There is a belief that if you freeze your phone, you'll be able to prevent lots of battery problems. In reality, though, you should protect the battery from any extreme temperatures, both hot and cold, because they can drain your battery in no time. And by putting your phone into a freezer, you shorten its battery life altogether. -

Don't Turn Off the phone if the battery is low

If you need to save your phone's battery, switching the device off won't do the trick, especially if you're planning to use it again in an hour or so. The whole switching on/switching off thing takes too much battery power. At some point, your phone's screen just won't light up anymore because trying to save energy, you've drained the battery completely. -


GPS'S Fault

Turning off location services can prolong your almost-empty battery life. The worst thing is that you may not even realize that some of your apps are using this feature behind your back. But anything that needs GPS navigation, for example, taxi services, particular games, or even social media apps, will effectively wear your smartphone's battery out. -

Stop the Vibration

Turning off vibration on your gadget can help you to save a bit of battery charge. Both Silent Mode and an audible signal need far less power than vibrations. -

Closing background app doesn't work at all to Increase Battery Backup

Closing background apps to make the battery last longer won't do you any good. Background apps don't mean "running apps." It only means that they're in a state where you can easily re-launch them again. They don't use much of your battery resources. Closing and opening them again needs way more power and drains your battery very fast. -

Airplane Mode a Better Option to Increase Battery Backup

If your phone is running low, turning on Airplane Mode will indeed help to make the battery last longer. This function shuts off cellular, Wi-Fi, and Bluetooth connectivity, which saves a lot of energy. It's especially effective when you're in the area without a proper cell signal. If you don't turn on Airplane Mode, your phone won't stop looking for a signal, and it will drain the battery shockingly fast. -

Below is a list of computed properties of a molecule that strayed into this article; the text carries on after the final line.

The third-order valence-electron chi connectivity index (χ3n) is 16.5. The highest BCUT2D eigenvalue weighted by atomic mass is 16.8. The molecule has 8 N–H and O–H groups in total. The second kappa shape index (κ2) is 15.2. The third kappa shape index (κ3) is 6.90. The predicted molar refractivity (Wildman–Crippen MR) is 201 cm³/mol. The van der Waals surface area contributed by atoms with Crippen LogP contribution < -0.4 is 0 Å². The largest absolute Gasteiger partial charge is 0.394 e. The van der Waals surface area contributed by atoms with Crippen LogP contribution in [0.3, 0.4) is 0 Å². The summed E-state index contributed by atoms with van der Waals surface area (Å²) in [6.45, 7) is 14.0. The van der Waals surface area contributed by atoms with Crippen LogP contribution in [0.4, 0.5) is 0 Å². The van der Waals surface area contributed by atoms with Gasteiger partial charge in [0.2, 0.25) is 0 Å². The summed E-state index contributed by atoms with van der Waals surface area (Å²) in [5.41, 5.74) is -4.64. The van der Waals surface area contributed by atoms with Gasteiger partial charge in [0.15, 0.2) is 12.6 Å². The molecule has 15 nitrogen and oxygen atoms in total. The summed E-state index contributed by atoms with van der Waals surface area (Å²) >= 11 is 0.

No Live wallpaper to Increase Battery Backup

Your phone's display needs a lot of energy to animate moving wallpapers. However pretty and entertaining they are, try not to set them as a background. The fewer colours your background has, the more energy-saving it is. The screen needs more power to render numerous bright colours than it does while dealing with a black-and-white or three-colour background. -

Low brightness, better battery, better eyes

I bet your smartphone's screen looks great, all big and bright. No surprise that it's also a massive battery drain! Even if your battery isn't running low, go to the display settings and turn the screen brightness down. Both the battery and your eyes will thank you. Disabling auto-brightness can also come in handy - then your display's brightness won't get higher than you want it to be. You can also choose how long your screen should stay active: the shorter this time is, the more battery you save. -

Avoid flash and camera